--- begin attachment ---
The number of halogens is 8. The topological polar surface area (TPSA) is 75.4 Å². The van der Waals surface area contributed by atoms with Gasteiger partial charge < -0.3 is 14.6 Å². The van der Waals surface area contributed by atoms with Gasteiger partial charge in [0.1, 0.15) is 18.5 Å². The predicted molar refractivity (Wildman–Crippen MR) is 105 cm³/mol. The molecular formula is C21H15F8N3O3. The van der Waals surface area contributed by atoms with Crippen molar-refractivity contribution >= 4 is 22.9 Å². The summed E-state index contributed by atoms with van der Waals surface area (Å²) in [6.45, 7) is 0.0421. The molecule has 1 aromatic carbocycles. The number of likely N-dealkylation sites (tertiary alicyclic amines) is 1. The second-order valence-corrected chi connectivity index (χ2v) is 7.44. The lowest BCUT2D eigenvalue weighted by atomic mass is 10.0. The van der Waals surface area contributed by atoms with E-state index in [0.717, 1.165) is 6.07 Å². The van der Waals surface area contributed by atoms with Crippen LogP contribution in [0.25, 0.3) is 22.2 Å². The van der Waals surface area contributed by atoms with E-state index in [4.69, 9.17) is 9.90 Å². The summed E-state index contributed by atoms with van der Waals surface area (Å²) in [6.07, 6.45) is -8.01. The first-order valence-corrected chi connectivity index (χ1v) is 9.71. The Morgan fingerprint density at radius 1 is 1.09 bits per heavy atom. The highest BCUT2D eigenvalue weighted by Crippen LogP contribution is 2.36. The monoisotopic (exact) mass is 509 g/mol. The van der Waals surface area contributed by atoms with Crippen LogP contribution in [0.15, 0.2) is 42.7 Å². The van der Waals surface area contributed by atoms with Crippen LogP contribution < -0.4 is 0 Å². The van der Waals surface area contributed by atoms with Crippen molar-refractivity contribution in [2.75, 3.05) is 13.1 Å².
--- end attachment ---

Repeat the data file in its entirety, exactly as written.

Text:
The number of halogens is 8. The topological polar surface area (TPSA) is 75.4 Å². The van der Waals surface area contributed by atoms with Gasteiger partial charge < -0.3 is 14.6 Å². The van der Waals surface area contributed by atoms with Gasteiger partial charge in [0.1, 0.15) is 18.5 Å². The predicted molar refractivity (Wildman–Crippen MR) is 105 cm³/mol. The molecular formula is C21H15F8N3O3. The van der Waals surface area contributed by atoms with Crippen molar-refractivity contribution >= 4 is 22.9 Å². The summed E-state index contributed by atoms with van der Waals surface area (Å²) in [6.45, 7) is 0.0421. The molecule has 1 aromatic carbocycles. The number of likely N-dealkylation sites (tertiary alicyclic amines) is 1. The second-order valence-corrected chi connectivity index (χ2v) is 7.44. The lowest BCUT2D eigenvalue weighted by atomic mass is 10.0. The van der Waals surface area contributed by atoms with E-state index in [0.717, 1.165) is 6.07 Å². The van der Waals surface area contributed by atoms with Crippen LogP contribution in [0.25, 0.3) is 22.2 Å². The van der Waals surface area contributed by atoms with E-state index in [4.69, 9.17) is 9.90 Å². The summed E-state index contributed by atoms with van der Waals surface area (Å²) in [6.07, 6.45) is -8.01. The first-order valence-corrected chi connectivity index (χ1v) is 9.71. The Morgan fingerprint density at radius 1 is 1.09 bits per heavy atom. The highest BCUT2D eigenvalue weighted by Crippen LogP contribution is 2.36. The monoisotopic (exact) mass is 509 g/mol. The van der Waals surface area contributed by atoms with Crippen LogP contribution in [0.15, 0.2) is 42.7 Å². The van der Waals surface area contributed by atoms with Crippen LogP contribution < -0.4 is 0 Å². The van der Waals surface area contributed by atoms with Crippen molar-refractivity contribution in [2.75, 3.05) is 13.1 Å².